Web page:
Argonne Focuses on NGVs


The U.S. Department of Energy (DOE) national laboratory, Argonne, has been preoccupied with hybrid-electric vehicles, but now it is refocusing upon vehicles powered by natural gas (NGVs), according to an article on Argonne’s website. “Our hope is that there will be a bunch of technologies that need testing,” said Mike Duoba, an engineer at Argonne’s Transportation Technology Research and Development Center.

The lab has a suite of testing apparatus, including machines to allow stationary engine testing and powertrain testing, as well as to test a vehicle’s electrical energy consumption and fuel consumption. It has done testing on AT&T’s fleet of natural gas vehicles for Clean Cities, a DOE program aimed at supporting efforts to reduce petroleum use in cities.

Argonne is said to have opened its door to what it anticipates will be a new wave of NGV technologies. That anticipation is built upon the growing reserves of natural gas in the USA, low prices for natural gas, and President Obama’s emphasis on using domestically produced natural gas as a transportation fuel. At a recent visit to a UPS center in Las Vegas, Nevada, he called for tax credits to support commercial natural gas vehicles, and grants to help build fueling stations.

In March, President Obama said, “We should be investing in the technology that’s building the cars and trucks and jets that will prevent us from dealing with these high gas [conventional fuel] prices year after year after year.”

Thomas Wallner, an Argonne engineer who works on advanced engine technologies, said “There seems to be a new wave of [compressed natural gas] interest coming.”

Expanding the number of natural gas vehicles on the roads could provide a number of benefits. Natural gas is cheaper and it is a domestic source of fuel, unlike much of the oil imported into the US from the Middle East and other regions. In addition, burning natural gas produces fewer greenhouse gases and other pollutants than gasoline and diesel fuel.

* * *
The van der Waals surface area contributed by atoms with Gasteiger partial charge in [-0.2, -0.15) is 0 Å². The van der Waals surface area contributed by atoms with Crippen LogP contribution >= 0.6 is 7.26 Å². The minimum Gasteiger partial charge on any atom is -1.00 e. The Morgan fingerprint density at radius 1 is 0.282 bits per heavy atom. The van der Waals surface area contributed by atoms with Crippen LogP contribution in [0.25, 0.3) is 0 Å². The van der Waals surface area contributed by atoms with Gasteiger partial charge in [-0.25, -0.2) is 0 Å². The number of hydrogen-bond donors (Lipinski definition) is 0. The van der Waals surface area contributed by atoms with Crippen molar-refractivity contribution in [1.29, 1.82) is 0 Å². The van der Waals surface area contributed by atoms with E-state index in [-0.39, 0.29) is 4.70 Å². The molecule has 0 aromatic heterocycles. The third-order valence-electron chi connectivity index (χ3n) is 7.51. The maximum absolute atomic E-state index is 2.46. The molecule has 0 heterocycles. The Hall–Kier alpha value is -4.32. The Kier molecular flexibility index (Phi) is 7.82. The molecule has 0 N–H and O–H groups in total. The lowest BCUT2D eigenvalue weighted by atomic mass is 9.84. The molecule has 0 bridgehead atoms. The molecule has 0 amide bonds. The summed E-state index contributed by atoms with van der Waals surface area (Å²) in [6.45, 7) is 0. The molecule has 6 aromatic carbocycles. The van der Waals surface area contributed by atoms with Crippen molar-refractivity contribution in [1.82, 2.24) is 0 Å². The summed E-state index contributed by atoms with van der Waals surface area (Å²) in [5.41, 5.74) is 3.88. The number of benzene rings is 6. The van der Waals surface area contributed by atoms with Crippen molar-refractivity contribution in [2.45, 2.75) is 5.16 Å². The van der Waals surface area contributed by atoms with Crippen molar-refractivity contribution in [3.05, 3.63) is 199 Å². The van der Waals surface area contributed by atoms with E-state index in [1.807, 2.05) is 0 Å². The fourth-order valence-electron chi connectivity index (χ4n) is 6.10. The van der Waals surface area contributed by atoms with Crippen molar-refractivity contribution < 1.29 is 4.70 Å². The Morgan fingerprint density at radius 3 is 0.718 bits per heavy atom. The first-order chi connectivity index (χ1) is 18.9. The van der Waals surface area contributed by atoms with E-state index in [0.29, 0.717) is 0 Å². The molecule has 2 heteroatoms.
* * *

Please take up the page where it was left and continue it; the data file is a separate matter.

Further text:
Argonne’s attentiveness on the fuel was demonstrated in February 2012, when DOE’s Advanced Research Projects Agency offered $30 million in funding to support research into advanced CNG tank and compressor technology.

Argonne researchers are also tackling some of the hurdles it perceives as standing in the way of wider adoption of natural gas vehicles, such as through research on an improved “bi-fuel” engine that can run on both gasoline and natural gas. Such engines are already used, but according to Wallner, designing an engine from the ground up to run on both fuels, rather than simply modifying a gasoline engine to also run on natural gas, could lead to higher efficiencies.

One way to get at more efficiency is through the use of “direct injection,” a technique used in gasoline cars – and studied at Argonne for hydrogen vehicles – that researchers at the lab are looking to use with natural gas. In most fuel-injected vehicles, the injector mixes the fuel with air as it is moves into the combustion cylinder, but with direct injection, the fuel is sprayed directly into the cylinder, which allows it to burn more efficiently.

Those efficiencies could in turn result in longer range for the vehicles.

(This article compiled using information supplied by Argonne National Laboratory)

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